LXD understand limits

Hi, so using lxd profile i can limit cpu for containers for 1 lets say, and ram for 1 gb.
Say 8 have 8 cpu cores. And 12 gb ram.
6 containers in total, will each container use free random or random idle cpu? Will each container occupy ram for limit on the fly?
Or how dose cpu limit specifically work in general?

CPU limit when done through limits.cpu results in cpuset pinning.
On container startup, LXD will balance the containers such that each CPU ideally has the same number of containers.

This isn’t based on load though, so you can still get some surprises.

You could instead use limits.cpu.allowance which allows for a percentage based or time slice based approach which will then have the scheduler keep balancing between all cores.

Good info.
What percentage would you advice? Will 100% percentage mean full capacity of all cores? Or is chosing smaller percent ‘10’ for each container good practice?
On intel i7 6700, will it be able to run 20 containers with good performance? I looked the internet for new benchmarkes could not find recent once. I know disk type and ram play a role too.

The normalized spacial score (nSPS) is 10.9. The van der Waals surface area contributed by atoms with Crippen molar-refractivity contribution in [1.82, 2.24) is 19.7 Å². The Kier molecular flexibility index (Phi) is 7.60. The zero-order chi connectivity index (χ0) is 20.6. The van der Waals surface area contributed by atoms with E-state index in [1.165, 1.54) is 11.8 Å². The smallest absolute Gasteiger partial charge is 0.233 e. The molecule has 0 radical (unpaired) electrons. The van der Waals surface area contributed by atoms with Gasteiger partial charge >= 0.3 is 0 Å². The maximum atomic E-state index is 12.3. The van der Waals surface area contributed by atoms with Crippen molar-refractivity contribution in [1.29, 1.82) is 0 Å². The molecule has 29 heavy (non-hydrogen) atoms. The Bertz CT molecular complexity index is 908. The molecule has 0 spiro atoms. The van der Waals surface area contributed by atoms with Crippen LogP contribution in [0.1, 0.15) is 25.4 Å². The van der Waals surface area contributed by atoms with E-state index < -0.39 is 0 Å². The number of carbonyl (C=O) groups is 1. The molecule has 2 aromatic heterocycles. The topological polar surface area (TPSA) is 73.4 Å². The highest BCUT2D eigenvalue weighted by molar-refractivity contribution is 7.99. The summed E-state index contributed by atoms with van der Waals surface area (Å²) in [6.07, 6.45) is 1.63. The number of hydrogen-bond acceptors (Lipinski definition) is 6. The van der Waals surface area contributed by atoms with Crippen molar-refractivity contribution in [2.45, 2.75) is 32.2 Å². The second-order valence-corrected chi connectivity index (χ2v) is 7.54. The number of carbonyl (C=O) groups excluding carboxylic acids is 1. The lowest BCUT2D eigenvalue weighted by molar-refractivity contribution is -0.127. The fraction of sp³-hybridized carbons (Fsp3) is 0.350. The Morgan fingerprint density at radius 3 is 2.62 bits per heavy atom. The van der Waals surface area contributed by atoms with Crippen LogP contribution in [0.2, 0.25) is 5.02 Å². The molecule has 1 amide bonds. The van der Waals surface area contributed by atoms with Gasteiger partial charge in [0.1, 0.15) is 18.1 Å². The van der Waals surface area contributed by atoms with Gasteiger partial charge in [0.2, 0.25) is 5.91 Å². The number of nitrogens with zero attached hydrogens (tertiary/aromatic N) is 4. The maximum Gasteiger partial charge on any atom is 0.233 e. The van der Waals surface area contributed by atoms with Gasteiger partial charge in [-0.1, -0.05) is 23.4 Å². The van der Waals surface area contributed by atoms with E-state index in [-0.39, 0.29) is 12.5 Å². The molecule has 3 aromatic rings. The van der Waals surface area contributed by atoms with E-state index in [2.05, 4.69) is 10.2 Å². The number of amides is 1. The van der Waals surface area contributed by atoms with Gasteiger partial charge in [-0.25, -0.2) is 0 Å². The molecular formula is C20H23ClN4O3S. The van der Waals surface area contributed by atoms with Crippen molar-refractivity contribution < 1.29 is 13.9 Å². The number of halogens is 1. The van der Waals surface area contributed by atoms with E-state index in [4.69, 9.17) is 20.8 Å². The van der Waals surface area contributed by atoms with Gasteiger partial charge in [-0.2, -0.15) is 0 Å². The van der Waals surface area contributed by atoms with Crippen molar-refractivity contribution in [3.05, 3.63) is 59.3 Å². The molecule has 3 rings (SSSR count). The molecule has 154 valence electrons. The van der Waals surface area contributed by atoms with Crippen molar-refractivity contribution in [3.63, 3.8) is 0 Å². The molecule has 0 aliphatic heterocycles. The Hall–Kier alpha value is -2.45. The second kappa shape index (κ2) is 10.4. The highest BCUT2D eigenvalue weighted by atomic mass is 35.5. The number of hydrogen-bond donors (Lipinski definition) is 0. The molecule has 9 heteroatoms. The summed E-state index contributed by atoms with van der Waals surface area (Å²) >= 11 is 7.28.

100% means one core at 100%, so if you want to give 4 cores, you want 400%.

Note that in this way, the quota is only really applied when under load, if no load is present, containers can burst up to the available resources on the system.

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Just to get it clearly, using ‘limits.cpu.allowance’ should be used in combination with ‘limits.cpu’, or the first without the last?

You could use limits.cpu to lock onto a number of physical CPUs and then the allowance to restrict how much of those can be used, but I’d say the most common case is to just set allowance to 200% to give the equivalent of two full CPUs but spread across all cores.